‘Pirate’ Law Firm Pressured Cooperative Housing Project to Settle Porn ‘Lawsuit’

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Under-fire law firm Njord Law pressured a cooperative housing association to settle a proposed lawsuit, despite none of the parties having any idea who the infringer was. In a clear sign that copyright trolls' answer to every response is "pay us", Njord simply kept dropping the settlement amount until paying became the least painful option.

copyright trollWhen copyright trolls scour BitTorrent swarms looking for IP addresses, they have absolutely no idea who sits behind them.

ISPs can eventually be forced to hand over the subscribers’ personal details but even then there’s no solid proof of who carried out the infringement, if there was one. Cases tend to get decided on the balance of probabilities, meaning that an individual in a single-occupancy household finds themselves in a much more tenuous position and under pressure to settle.

But what happens when there are multiple occupants or even multiple households with many, many potential infringers? In Denmark, it appears, the response from copyright trolls remains the same: We don’t care who infringed: Pay us.

Law Firms’ Reputations Destroyed

Aggressive copyright-trolling has developed into a worldwide scandal over the past 15 years, with numerous lawyers finding themselves suspended and even imprisoned for their behavior. But even now, law firms wander into the fire nonetheless, with Denmark’s Njord Law just the latest example.

After accusing thousands of Danes of illegally sharing movies using BitTorrent, Scandinavian law firm Njord Law approached many for cash settlements despite their clients not holding the copyrights to the content in question. As a result, a partner in the firm and the firm itself have been charged with serious fraud offenses dating back to April 2017.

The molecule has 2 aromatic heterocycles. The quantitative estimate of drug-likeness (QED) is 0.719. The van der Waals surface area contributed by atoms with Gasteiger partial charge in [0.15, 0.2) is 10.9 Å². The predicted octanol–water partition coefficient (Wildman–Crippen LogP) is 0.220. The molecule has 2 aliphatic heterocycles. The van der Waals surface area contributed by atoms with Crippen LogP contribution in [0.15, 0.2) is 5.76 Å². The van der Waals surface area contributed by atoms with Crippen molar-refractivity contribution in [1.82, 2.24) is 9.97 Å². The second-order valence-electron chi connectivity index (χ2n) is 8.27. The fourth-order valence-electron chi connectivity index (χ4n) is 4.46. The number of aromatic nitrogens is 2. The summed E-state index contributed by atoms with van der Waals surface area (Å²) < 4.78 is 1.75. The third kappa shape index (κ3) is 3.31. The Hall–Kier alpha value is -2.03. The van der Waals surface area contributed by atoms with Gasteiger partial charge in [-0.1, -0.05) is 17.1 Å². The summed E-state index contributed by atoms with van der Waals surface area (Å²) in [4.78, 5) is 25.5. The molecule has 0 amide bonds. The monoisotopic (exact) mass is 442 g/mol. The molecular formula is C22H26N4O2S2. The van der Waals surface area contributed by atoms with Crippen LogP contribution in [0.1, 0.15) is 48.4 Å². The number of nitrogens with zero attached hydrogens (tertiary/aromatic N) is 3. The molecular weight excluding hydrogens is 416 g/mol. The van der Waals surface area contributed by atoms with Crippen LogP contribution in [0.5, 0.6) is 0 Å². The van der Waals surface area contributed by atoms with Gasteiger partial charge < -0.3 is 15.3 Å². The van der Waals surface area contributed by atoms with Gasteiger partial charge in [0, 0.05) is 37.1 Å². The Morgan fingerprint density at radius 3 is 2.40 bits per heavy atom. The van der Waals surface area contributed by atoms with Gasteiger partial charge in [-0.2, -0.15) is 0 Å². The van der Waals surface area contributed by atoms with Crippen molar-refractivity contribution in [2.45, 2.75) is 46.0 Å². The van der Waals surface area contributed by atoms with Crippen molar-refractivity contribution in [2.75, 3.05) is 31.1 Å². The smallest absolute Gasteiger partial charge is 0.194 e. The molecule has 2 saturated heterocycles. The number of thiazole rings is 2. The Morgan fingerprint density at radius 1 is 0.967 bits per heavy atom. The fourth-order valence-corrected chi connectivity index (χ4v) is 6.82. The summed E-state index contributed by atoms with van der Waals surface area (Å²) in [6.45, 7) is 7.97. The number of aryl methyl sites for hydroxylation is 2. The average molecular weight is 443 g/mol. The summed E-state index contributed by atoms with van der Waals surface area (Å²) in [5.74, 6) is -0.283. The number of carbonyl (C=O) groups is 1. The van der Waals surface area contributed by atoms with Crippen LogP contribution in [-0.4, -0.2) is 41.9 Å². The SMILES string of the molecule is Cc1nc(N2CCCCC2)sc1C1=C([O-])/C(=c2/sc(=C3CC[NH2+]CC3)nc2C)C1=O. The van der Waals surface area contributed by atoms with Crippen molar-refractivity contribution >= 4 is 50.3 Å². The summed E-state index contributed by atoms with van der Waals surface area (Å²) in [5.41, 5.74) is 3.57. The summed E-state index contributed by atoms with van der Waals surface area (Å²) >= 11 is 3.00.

As that case develops in the background, those targeted with questionable settlement demands are stepping forward with stories that only reinforce what observers have known for some time: Something is rotten in the state of Denmark.

Copyright Trolls Target Cooperative Housing Association

The whole idea of copyright enforcement is to find the actual infringer and force them to compensate the rightsholder for their actions. For copyright trolls, however, finding the actual infringer doesn’t seem as important as finding someone who will simply take responsibility and pay, even if they aren’t guilty of anything.

This notion is underlined by a case reported by Berlingske (paywall), involving 37-year-old Christie Bak, who in 2019 was chairman of the board of a cooperative housing association in Copenhagen.

The association received correspondence from Njord Law, who alleged that the association’s Internet connection had been used to download and share a porn film. To settle this matter the law firm wanted a payment of DKK 7,500 (around US$1,200) with the suggestion that things could get much more expensive if the matter went to court.

The association contacted the law firm, informing them that they had no idea about any porn downloads so were considering employing a lawyer to deal with the matter. This, of course, would cost the association money, something copyright trolls are only too aware of.

Balancing The Books

At this point in a copyright troll matter, both parties are led into their own set of calculations. Most law firms don’t want to take cases to court since early settlements are far more lucrative and less hassle. On the other hand, they are well aware that if their target lawyers up, they might not get anything. So, at this point, many copyright trolls attempt to make it more attractive to settle and less attractive to mount a defense. This case was no different.

After the housing association indicated it could fight back, Njord Law made a counteroffer of DKK 4,000 (around US$640) to make the matter go away, an amount getting dangerously close to the cost of hiring a lawyer to send a couple of “back off” letters.